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Doing Research: Research As Conversation

Explore the Conversation

As you get more into your research, you start to understand that research is a conversation. People are having conversations about your topic. These conversations can be found in the scholarly literature, as well as other formats. As a researcher, your job is to access, explore and evaluate the conversation as it occurs in these sources. Once you understand the shape of the conversation, you can contribute your own ideas. 

As you turn your topic into a research question or hypothesis, you'll have a clearer sense of the conversation. You'll have an idea of what you want to explore further & what questions you want to ask related to the topic. Don't worry about having the question set in stone before you start doing research. Research is also a conversation between you and your sources & your topic/question.

  • Start tracking down sources by searching the library catalog and library databases.
  • Refer to the appropriate Research Guides to identify additional places to search
  • Tracking Down Materials will help you find hard copies of sources 
  • Skim/browse the sources you find. What specialized terms appear? Search for sources using those terms.  
  • Look at how the sources define the scope of the topic to determine if your research question is too broad or too narrow for your topic. We all tend to start our research questions too broad. It's fine to edit.
  • Talk with a librarian and your professor for pointers on where and how to search. Your professor might have specific scholars to recommend.
  • Do a bibliographic trace to find more sources. This is one of the most powerful and efficient ways to search.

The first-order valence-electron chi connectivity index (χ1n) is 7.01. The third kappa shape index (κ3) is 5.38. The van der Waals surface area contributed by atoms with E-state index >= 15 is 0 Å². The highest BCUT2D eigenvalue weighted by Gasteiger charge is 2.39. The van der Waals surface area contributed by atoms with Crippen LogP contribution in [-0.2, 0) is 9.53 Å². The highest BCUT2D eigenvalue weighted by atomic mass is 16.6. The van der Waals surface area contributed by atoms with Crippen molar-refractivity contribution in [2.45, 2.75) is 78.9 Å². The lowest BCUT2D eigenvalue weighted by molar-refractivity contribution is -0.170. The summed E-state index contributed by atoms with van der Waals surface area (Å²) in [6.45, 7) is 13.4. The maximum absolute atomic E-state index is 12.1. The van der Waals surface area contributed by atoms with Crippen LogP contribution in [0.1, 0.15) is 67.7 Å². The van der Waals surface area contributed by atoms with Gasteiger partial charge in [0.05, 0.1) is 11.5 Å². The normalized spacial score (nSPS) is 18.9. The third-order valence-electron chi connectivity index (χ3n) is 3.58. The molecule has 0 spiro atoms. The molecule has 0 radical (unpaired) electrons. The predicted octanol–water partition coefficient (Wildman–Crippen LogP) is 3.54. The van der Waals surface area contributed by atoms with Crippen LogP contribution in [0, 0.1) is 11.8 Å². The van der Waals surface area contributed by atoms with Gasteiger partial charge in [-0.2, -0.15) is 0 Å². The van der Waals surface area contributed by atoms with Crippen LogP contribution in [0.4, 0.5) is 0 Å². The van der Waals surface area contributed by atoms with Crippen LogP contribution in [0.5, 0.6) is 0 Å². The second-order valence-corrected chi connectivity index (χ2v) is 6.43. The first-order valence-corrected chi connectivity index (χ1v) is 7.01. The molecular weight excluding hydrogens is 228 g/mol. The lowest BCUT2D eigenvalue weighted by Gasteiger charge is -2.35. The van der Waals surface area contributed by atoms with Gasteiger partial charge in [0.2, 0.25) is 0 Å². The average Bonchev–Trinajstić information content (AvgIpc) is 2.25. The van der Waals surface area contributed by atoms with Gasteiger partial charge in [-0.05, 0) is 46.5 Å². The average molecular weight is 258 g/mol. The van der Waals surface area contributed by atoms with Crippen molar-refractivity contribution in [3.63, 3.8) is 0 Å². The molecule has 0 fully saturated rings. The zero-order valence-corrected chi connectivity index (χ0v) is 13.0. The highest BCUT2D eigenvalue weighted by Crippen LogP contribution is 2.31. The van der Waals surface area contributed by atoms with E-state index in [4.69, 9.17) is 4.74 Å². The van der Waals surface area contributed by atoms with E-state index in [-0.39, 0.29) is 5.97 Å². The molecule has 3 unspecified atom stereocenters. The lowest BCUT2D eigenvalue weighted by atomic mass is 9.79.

CHECK IN:  Can you answer these questions:  How are experts discussing your topic?  What themes do they consider?  What common questions do people debate?  What is the scope of the topic? (Are scholars discussing your entire topic or pieces of it?)  Who is having the conversation – are you seeing the same names mentioned in the citations again and again?

Conducting a Bibliographic Trace

As you find books and articles, pay attention to what the author of a useful source says about other scholars in the field. Most scholarly articles and books have a section where they discuss the scholars that impacted their own present work. Look for phrases like "So and so is a key leader in the field" or "So and so's methodology impact our work in significant ways" or "We disagree with so and so in these ways." 

Note the scholars that your original source describes as significant. Then go find the books and articles those scholars wrote. This is how you trace the conversation happening around your topic. By tracing cited works, you will find connections that you would otherwise miss. You will discover the patterns of the conversation around your topic. This is the way most scholars search for sources, so if you also search this way, you'll be searching in a very sophisticated and informed manner.

How to do a bibliographic trace: Search for cited books by title or author in library catalogs; for journal articles, check the Do We Have This Journal by journal name to see if we have the full text of an article. Several databases also include features telling you how often a work has been cited (like the ones below). Use Tracking Down Materials for more pointers on how to find hard copies. Please also contact any librarian if you need help at any point of this process.

You can (and should) also go forward in time to see who has cited your original source.

  • To see who has cited a work since it was published - enter your original source in Google Scholar and look for the Cited By link underneath the information about the source.
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